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Kitten Checklist launches to crack-down on unscrupulous breeders
We've teamed up with other cat and vet organisations to create a 'Kitten Checklist' to help owners spot the warning signs of a bad breeder.
Working collaboratively under the name The Cat Group, we've put together the Kitten Checklist to act as a guideline for anyone considering buying a kitten to know what to look for and ensure a happy and healthy cat.
The checklist includes behavioural traits to look out for (for example, how comfortable a kitten is around people) and common signs of ill health. All of which can indicate whether a kitten has come from a conscientious breeder.
Helping potential buyers to make informed decisions
For those considering buying a kitten, it's important that potential owners see the kitten with the mother in the place where they have been bred. It's also important to get proof of vaccinations and to ensure that the mother and kitten are both healthy, happy and socialised.
Alice Potter, our cat welfare expert, said:
Although we would always urge people to consider adopting a rescue pet instead, for those looking at buying a kitten, we want them to be able to make the most informed decision they can. Sadly, we do see cases of cats coming into our care who have not had the correct vaccinations, care or attention. We hope that the Kitten Checklist will provide vital information and peace of mind for anyone looking to bring a kitten into their home.
When buying from a breeder goes bad
Unfortunately, these owners discovered first-hand exactly what can go wrong when buying a kitten.
Lucie Boucher from Sheffield bought kitten Daisy on Facebook and learnt the hard way the risks involved with shopping online. When Lucie arrived at the property to collect the kitten, she was told to wait on the doorstep and wasn't allowed to see the mum. Lucie realised almost immediately that the kitten seemed to be very young and was covered in fleas.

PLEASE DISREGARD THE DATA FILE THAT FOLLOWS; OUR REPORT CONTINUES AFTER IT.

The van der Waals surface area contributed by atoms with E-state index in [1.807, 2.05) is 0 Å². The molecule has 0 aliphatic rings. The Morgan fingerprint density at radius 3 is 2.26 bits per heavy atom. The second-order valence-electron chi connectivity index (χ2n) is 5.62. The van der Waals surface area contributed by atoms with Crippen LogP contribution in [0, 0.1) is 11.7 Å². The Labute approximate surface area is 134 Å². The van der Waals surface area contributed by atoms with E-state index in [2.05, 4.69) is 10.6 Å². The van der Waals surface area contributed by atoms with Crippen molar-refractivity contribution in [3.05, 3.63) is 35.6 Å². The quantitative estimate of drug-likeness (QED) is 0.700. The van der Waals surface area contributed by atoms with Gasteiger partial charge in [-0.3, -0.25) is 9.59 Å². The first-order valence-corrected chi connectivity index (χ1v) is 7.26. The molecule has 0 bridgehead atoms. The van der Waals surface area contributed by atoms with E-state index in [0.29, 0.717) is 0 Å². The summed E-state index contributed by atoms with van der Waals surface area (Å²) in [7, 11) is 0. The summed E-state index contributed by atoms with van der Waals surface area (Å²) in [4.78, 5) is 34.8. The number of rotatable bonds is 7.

When we collected her she was very dirty and yellow and her nose and ears were full of dirt, and you could see the fleas crawling on her. We took her straight to the vet and were told that she had developed anaemia due to the fleas.
With advice and treatment at a significant cost, Lucie went home and cared for Daisy, needing to feed her every couple of hours as she was too young to be away from her mum. The family cared for Daisy round-the-clock until she was strong enough, old enough, and back to full health.
Aisha from Middlesbrough bought her kitten Muezza from a Gumtree seller in Sunderland, after falling in love with a picture of the grey British shorthair kitten online. The advert said he was eight-weeks-old and ready to be rehomed and so Aisha went along to the house to collect him. Sadly, within days, Muezza was showing signs of Giardia, a contagious parasite, and became very ill. Aisha said:
Alarm bells were ringing when I went to the house to collect him. I asked to see the mum and the seller became really on edge. She said the mum was outside and that she couldn't find her. He was advertised as eight-weeks-old but when we got there she told me he was seven and a half weeks (which we now know based on the vet examination) that this wasn't the case - he was only about five weeks old.
The first day we brought him back he was really excitable and full of life and then he just deteriorated really quickly. It took about four vet visits and lots of different medication but he was very lethargic and had diarrhoea. It was so bad that we couldn't even pick him up without him leaking. I had to take annual leave from work to care for him. We kept him in one room as he would have been contagious to our other cat and I was constantly cleaning and washing him as he couldn't control his bowels. He wasn't responsive for so long, I really thought I was going to lose him.
After a week of Muezza being poorly, Aisha decided to contact our helpline and report her concerns.
It's not about the money, I spent hundreds on him - as well as the vet fees - but it's the principle that he wasn't ready to leave his mum in the first place and he was really poorly.
These stories show why it's so important to buy from a reputable breeder, see proof of vaccinations, see the mother and the environment in which they have been bred, and watch to see if they are well-socialised kittens. All help to ensure you rehome a happy and healthy kitten.
Helping ensure that you rehome a happy and healthy kitten
A Gumtree spokesperson said:
We're sad to hear of these cases, including that of Aisha who found her kitten on Gumtree. We take the welfare of animals very seriously and work hard to ensure our site is a safe place to find pets in need of rehoming. We don't allow 'wanted' ads in our Pets category, as there are plenty of pets to choose from on the site and in sanctuaries across the country. We will also delete any ads we believe are encouraging or indicate signs of animal cruelty. We continue to focus on educating our users on how to buy pets safely and responsibly and would encourage all our users to follow this checklist, as well as our existing guidelines around listings for pets that can be found on our website.
The Government has also announced new licensing regulations for breeders which will ensure better standards for the pet industry. The new legislation means that anyone selling, breeding, boarding, training or exhibiting animals will require a licence from the local authority to show they are meeting the welfare needs of the animals in their care.
The Kitten checklist
Alternatively, find out more about The Cat Group.